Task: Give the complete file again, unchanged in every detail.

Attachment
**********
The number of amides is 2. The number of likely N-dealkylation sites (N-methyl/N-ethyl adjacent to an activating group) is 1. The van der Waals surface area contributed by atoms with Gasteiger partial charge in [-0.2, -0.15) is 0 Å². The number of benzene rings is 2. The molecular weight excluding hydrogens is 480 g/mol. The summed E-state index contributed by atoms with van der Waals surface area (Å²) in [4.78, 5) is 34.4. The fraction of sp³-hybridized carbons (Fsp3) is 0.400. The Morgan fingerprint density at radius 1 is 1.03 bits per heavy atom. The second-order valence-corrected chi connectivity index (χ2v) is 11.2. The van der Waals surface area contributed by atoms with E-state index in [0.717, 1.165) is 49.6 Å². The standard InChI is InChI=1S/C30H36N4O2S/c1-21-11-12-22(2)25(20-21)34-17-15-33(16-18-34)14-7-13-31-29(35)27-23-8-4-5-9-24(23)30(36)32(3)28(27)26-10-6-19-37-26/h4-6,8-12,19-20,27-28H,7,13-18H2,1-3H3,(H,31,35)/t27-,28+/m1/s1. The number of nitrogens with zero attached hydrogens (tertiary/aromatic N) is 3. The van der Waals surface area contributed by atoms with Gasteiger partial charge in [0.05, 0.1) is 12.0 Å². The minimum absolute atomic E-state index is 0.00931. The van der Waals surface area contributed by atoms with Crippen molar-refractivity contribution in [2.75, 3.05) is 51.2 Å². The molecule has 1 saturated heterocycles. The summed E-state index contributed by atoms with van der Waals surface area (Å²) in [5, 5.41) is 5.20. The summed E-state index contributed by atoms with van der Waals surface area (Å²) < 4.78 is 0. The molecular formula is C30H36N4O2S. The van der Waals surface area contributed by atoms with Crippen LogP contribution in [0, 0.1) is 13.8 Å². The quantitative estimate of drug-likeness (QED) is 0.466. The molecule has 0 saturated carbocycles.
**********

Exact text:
The number of amides is 2. The number of likely N-dealkylation sites (N-methyl/N-ethyl adjacent to an activating group) is 1. The van der Waals surface area contributed by atoms with Gasteiger partial charge in [-0.2, -0.15) is 0 Å². The number of benzene rings is 2. The molecular weight excluding hydrogens is 480 g/mol. The summed E-state index contributed by atoms with van der Waals surface area (Å²) in [4.78, 5) is 34.4. The fraction of sp³-hybridized carbons (Fsp3) is 0.400. The Morgan fingerprint density at radius 1 is 1.03 bits per heavy atom. The second-order valence-corrected chi connectivity index (χ2v) is 11.2. The van der Waals surface area contributed by atoms with E-state index in [0.717, 1.165) is 49.6 Å². The standard InChI is InChI=1S/C30H36N4O2S/c1-21-11-12-22(2)25(20-21)34-17-15-33(16-18-34)14-7-13-31-29(35)27-23-8-4-5-9-24(23)30(36)32(3)28(27)26-10-6-19-37-26/h4-6,8-12,19-20,27-28H,7,13-18H2,1-3H3,(H,31,35)/t27-,28+/m1/s1. The number of nitrogens with zero attached hydrogens (tertiary/aromatic N) is 3. The van der Waals surface area contributed by atoms with Gasteiger partial charge in [0.05, 0.1) is 12.0 Å². The minimum absolute atomic E-state index is 0.00931. The van der Waals surface area contributed by atoms with Crippen molar-refractivity contribution in [2.75, 3.05) is 51.2 Å². The molecule has 1 saturated heterocycles. The summed E-state index contributed by atoms with van der Waals surface area (Å²) in [5, 5.41) is 5.20. The summed E-state index contributed by atoms with van der Waals surface area (Å²) < 4.78 is 0. The molecular formula is C30H36N4O2S. The van der Waals surface area contributed by atoms with Crippen LogP contribution in [0, 0.1) is 13.8 Å². The quantitative estimate of drug-likeness (QED) is 0.466. The molecule has 0 saturated carbocycles.